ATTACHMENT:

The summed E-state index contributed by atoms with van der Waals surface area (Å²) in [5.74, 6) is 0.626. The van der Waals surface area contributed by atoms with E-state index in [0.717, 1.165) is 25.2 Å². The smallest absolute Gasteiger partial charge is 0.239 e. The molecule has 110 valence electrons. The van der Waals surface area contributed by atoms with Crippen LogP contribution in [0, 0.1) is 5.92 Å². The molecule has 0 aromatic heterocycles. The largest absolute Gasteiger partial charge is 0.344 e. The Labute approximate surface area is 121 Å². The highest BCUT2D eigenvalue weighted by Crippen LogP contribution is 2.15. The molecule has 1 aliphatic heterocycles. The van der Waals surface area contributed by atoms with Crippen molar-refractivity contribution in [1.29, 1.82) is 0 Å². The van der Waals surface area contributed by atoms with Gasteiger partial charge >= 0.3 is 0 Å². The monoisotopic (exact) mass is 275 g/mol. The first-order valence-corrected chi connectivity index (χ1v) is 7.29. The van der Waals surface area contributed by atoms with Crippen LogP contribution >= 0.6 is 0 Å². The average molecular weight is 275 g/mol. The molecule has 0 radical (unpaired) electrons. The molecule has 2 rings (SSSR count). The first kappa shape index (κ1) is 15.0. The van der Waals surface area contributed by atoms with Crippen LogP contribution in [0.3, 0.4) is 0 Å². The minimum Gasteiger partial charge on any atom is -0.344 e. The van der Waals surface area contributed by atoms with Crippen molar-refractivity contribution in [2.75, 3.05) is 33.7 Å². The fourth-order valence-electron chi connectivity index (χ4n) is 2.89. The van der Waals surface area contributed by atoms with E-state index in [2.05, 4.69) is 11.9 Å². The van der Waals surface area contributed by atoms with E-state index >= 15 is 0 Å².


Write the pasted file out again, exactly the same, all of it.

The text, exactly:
The summed E-state index contributed by atoms with van der Waals surface area (Å²) in [5.74, 6) is 0.626. The van der Waals surface area contributed by atoms with E-state index in [0.717, 1.165) is 25.2 Å². The smallest absolute Gasteiger partial charge is 0.239 e. The molecule has 110 valence electrons. The van der Waals surface area contributed by atoms with Crippen LogP contribution in [0, 0.1) is 5.92 Å². The molecule has 0 aromatic heterocycles. The largest absolute Gasteiger partial charge is 0.344 e. The Labute approximate surface area is 121 Å². The highest BCUT2D eigenvalue weighted by Crippen LogP contribution is 2.15. The molecule has 1 aliphatic heterocycles. The van der Waals surface area contributed by atoms with Crippen molar-refractivity contribution in [1.29, 1.82) is 0 Å². The van der Waals surface area contributed by atoms with Gasteiger partial charge >= 0.3 is 0 Å². The monoisotopic (exact) mass is 275 g/mol. The first-order valence-corrected chi connectivity index (χ1v) is 7.29. The van der Waals surface area contributed by atoms with Crippen LogP contribution >= 0.6 is 0 Å². The average molecular weight is 275 g/mol. The molecule has 0 radical (unpaired) electrons. The molecule has 2 rings (SSSR count). The first kappa shape index (κ1) is 15.0. The van der Waals surface area contributed by atoms with Crippen LogP contribution in [0.3, 0.4) is 0 Å². The minimum Gasteiger partial charge on any atom is -0.344 e. The van der Waals surface area contributed by atoms with Crippen molar-refractivity contribution in [2.75, 3.05) is 33.7 Å². The fourth-order valence-electron chi connectivity index (χ4n) is 2.89. The van der Waals surface area contributed by atoms with E-state index in [2.05, 4.69) is 11.9 Å². The van der Waals surface area contributed by atoms with E-state index >= 15 is 0 Å².